Personal Page for Charles S. Gasser

 

A photo of C. S. Gasser from 1989 when he still had stars in his eyes about being a professor at a research university.

 

Charles S. Gasser
Professor of Molecular Biology
Section of Molecular and Cellular Biology
University of California
One Shields Ave.
Davis, CA 95616

csgasser@ucdavis.edu

I have been at U. C. Davis as an Assistant, Associate, and now Full Professor since November, 1989. My prior occupations include:

Senior Research Specialist, Life Sciences Section, Monsanto Company, St. Louis, MO (Feb. 1985 - Oct. 1989). At Monsanto I worked on genes expressed in plant reproductive structures, EPSP synthase genes, engineering plants tolerant to Roundup® herbicide, and coordinating monocot transformation.

Graduate Student, Dept. of Biological Sciences, Stanford University (Sept. 1979 - Jan. 1985). I worked in the laboratory of Robert Schimke on regulation and amplification of the mouse dihydrofolate reductase (DHFR) gene. Construction of DHFR "minigenes" was one of my main contributions.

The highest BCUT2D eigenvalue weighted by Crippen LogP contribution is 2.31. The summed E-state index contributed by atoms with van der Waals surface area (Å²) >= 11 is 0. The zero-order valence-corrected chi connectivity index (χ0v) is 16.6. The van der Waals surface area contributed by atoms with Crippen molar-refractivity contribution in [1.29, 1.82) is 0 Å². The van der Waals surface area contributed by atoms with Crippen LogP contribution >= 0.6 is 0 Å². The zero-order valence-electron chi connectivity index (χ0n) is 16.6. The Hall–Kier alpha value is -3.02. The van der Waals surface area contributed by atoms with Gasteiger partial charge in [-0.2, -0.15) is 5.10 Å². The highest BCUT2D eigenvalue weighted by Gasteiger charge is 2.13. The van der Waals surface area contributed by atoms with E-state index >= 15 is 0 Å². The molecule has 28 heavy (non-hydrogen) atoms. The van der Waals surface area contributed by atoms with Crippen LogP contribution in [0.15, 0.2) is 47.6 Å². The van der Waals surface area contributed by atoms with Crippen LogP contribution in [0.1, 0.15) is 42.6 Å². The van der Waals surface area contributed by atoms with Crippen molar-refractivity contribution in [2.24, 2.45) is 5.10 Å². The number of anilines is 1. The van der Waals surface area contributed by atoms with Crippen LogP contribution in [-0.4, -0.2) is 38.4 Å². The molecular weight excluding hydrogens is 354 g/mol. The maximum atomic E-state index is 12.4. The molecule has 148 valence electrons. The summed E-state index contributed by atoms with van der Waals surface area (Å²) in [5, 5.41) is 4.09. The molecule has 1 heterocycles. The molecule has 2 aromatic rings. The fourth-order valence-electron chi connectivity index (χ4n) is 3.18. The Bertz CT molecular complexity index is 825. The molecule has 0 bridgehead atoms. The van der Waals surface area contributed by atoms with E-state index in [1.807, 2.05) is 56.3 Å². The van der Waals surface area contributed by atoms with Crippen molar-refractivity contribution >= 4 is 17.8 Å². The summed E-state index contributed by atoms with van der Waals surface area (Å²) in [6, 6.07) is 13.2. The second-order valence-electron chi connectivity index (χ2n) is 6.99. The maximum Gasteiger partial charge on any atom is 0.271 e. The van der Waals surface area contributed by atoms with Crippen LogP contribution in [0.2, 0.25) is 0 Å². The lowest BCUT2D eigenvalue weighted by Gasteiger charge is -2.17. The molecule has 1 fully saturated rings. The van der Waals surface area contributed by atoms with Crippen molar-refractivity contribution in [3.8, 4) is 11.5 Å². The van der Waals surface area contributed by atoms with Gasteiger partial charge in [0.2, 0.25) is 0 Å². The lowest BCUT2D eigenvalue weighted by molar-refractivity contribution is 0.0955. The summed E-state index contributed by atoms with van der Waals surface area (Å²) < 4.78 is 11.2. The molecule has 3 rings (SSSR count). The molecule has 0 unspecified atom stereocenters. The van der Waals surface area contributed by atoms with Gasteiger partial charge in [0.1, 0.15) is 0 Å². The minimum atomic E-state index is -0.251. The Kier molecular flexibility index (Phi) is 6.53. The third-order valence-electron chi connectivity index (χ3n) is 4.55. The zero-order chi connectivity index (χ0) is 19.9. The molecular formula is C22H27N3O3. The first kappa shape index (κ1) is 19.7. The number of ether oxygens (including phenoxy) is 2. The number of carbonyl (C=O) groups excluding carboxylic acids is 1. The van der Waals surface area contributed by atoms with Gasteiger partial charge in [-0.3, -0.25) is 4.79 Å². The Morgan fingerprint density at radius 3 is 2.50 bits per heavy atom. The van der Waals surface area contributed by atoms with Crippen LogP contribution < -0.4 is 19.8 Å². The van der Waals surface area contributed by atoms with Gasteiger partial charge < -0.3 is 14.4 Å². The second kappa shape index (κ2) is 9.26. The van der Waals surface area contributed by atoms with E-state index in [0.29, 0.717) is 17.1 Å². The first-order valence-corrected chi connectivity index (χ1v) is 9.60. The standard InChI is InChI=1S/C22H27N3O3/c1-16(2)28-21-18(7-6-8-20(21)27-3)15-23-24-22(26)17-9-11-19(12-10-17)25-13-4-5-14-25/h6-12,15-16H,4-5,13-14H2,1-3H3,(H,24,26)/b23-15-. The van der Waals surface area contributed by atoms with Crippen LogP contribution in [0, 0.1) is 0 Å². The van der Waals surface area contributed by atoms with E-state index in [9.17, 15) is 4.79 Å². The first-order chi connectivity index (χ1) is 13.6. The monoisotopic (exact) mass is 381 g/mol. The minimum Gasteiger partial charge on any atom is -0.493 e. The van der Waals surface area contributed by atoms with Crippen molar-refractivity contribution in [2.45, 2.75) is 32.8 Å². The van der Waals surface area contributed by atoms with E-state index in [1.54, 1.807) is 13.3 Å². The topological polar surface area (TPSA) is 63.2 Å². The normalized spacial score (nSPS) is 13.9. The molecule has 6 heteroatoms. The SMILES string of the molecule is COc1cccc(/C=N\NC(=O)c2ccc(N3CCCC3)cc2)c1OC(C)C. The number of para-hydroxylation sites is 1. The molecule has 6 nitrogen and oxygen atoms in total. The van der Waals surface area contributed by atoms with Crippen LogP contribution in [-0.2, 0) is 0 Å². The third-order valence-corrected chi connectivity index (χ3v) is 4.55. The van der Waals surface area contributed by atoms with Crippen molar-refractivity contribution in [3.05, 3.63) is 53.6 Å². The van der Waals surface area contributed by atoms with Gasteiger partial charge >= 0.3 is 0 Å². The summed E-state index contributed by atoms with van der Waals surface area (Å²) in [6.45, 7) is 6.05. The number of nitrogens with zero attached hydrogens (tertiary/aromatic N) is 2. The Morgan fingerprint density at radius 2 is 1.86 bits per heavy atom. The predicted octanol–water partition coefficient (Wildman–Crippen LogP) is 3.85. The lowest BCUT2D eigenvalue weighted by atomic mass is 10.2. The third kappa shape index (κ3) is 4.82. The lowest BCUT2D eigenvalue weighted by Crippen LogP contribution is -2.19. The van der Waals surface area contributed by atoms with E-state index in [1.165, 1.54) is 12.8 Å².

Assayer/Chemist, Strawberry Mine (6,500' in the Sierra Nevada just South of Yosemite Park), Teledyne Tungsten Corporation.

Counselor and Work Crew Leader, U. S. Forest Service with the Youth Conservation Corps. (This excellent program took high school kids from the inner city, gave them meaningful employment and taught them self-respect and responsibility. The "kids" routinely achieved >$4.00 worth of Forest Service work for every $1.00 spent on the program. Tens of thousands of kids were turned from potential gang members to productive, happy citizens. It was, of course, one of the first things cut in 1980 with the inaguration of the Regan Administration!).

Undergraduate student at U. C. Davis, majoring in Botany (B. S. 1978).

 

Chuck in the Forest Service with his trusty Datsun pickup and Hollowform kayak.

 

Hobbies: rock climbing, kayaking (although I never get out any more), backpacking, hiking, botanizing, birding, chain saw sharpening and wood splitting to ensure heat for our house at 7,000' in the Sierra.